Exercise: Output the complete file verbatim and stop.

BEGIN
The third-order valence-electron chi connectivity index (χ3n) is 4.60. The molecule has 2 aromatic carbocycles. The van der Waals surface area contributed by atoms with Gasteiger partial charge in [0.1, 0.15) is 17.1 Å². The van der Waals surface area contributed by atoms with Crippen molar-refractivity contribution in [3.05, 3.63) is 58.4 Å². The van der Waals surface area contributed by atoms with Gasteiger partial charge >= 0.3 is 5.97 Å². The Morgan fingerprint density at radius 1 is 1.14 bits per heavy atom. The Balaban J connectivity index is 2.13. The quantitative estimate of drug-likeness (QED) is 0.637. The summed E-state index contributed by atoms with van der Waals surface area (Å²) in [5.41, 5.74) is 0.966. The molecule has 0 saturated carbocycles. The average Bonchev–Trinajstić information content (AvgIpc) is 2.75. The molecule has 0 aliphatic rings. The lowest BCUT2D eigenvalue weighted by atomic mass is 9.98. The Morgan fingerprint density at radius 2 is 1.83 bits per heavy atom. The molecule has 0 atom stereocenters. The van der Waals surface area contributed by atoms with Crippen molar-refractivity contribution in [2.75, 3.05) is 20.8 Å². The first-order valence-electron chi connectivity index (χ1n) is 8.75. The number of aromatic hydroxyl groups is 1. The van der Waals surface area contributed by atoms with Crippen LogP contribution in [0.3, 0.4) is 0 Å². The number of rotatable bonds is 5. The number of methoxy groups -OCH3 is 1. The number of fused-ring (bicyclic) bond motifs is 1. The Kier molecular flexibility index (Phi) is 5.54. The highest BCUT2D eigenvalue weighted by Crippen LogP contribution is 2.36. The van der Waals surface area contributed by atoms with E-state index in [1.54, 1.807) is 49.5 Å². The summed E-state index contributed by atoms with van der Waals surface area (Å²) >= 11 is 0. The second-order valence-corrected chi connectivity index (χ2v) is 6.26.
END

The third-order valence-electron chi connectivity index (χ3n) is 4.60. The molecule has 2 aromatic carbocycles. The van der Waals surface area contributed by atoms with Gasteiger partial charge in [0.1, 0.15) is 17.1 Å². The van der Waals surface area contributed by atoms with Crippen molar-refractivity contribution in [3.05, 3.63) is 58.4 Å². The van der Waals surface area contributed by atoms with Gasteiger partial charge >= 0.3 is 5.97 Å². The Morgan fingerprint density at radius 1 is 1.14 bits per heavy atom. The Balaban J connectivity index is 2.13. The quantitative estimate of drug-likeness (QED) is 0.637. The summed E-state index contributed by atoms with van der Waals surface area (Å²) in [5.41, 5.74) is 0.966. The molecule has 0 saturated carbocycles. The average Bonchev–Trinajstić information content (AvgIpc) is 2.75. The molecule has 0 aliphatic rings. The lowest BCUT2D eigenvalue weighted by atomic mass is 9.98. The Morgan fingerprint density at radius 2 is 1.83 bits per heavy atom. The molecule has 0 atom stereocenters. The van der Waals surface area contributed by atoms with Crippen molar-refractivity contribution in [2.75, 3.05) is 20.8 Å². The first-order valence-electron chi connectivity index (χ1n) is 8.75. The number of aromatic hydroxyl groups is 1. The van der Waals surface area contributed by atoms with Crippen LogP contribution in [0.3, 0.4) is 0 Å². The number of rotatable bonds is 5. The number of methoxy groups -OCH3 is 1. The number of fused-ring (bicyclic) bond motifs is 1. The Kier molecular flexibility index (Phi) is 5.54. The highest BCUT2D eigenvalue weighted by Crippen LogP contribution is 2.36. The van der Waals surface area contributed by atoms with E-state index in [1.54, 1.807) is 49.5 Å². The summed E-state index contributed by atoms with van der Waals surface area (Å²) >= 11 is 0. The second-order valence-corrected chi connectivity index (χ2v) is 6.26.